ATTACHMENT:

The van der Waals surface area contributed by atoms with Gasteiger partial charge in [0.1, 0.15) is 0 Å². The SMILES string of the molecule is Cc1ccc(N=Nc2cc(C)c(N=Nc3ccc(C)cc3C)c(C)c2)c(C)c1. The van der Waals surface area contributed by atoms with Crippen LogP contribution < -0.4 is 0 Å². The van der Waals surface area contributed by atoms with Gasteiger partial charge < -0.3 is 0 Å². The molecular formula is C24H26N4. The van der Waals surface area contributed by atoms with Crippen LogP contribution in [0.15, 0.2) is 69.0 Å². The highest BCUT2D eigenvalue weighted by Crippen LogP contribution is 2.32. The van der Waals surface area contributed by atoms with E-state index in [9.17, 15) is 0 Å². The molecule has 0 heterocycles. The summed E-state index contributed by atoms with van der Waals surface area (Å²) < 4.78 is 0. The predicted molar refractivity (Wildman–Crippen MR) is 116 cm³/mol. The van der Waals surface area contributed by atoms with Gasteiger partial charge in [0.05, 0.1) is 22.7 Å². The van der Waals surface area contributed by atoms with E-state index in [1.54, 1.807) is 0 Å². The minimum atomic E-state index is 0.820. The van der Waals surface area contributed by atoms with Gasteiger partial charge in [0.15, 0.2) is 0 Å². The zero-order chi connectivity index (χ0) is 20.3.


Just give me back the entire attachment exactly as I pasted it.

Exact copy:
The van der Waals surface area contributed by atoms with Gasteiger partial charge in [0.1, 0.15) is 0 Å². The SMILES string of the molecule is Cc1ccc(N=Nc2cc(C)c(N=Nc3ccc(C)cc3C)c(C)c2)c(C)c1. The van der Waals surface area contributed by atoms with Crippen LogP contribution < -0.4 is 0 Å². The van der Waals surface area contributed by atoms with Gasteiger partial charge < -0.3 is 0 Å². The molecular formula is C24H26N4. The van der Waals surface area contributed by atoms with Crippen LogP contribution in [0.15, 0.2) is 69.0 Å². The highest BCUT2D eigenvalue weighted by Crippen LogP contribution is 2.32. The van der Waals surface area contributed by atoms with E-state index in [9.17, 15) is 0 Å². The molecule has 0 heterocycles. The summed E-state index contributed by atoms with van der Waals surface area (Å²) < 4.78 is 0. The predicted molar refractivity (Wildman–Crippen MR) is 116 cm³/mol. The van der Waals surface area contributed by atoms with Gasteiger partial charge in [0.05, 0.1) is 22.7 Å². The van der Waals surface area contributed by atoms with E-state index in [1.54, 1.807) is 0 Å². The minimum atomic E-state index is 0.820. The van der Waals surface area contributed by atoms with Gasteiger partial charge in [0.15, 0.2) is 0 Å². The zero-order chi connectivity index (χ0) is 20.3.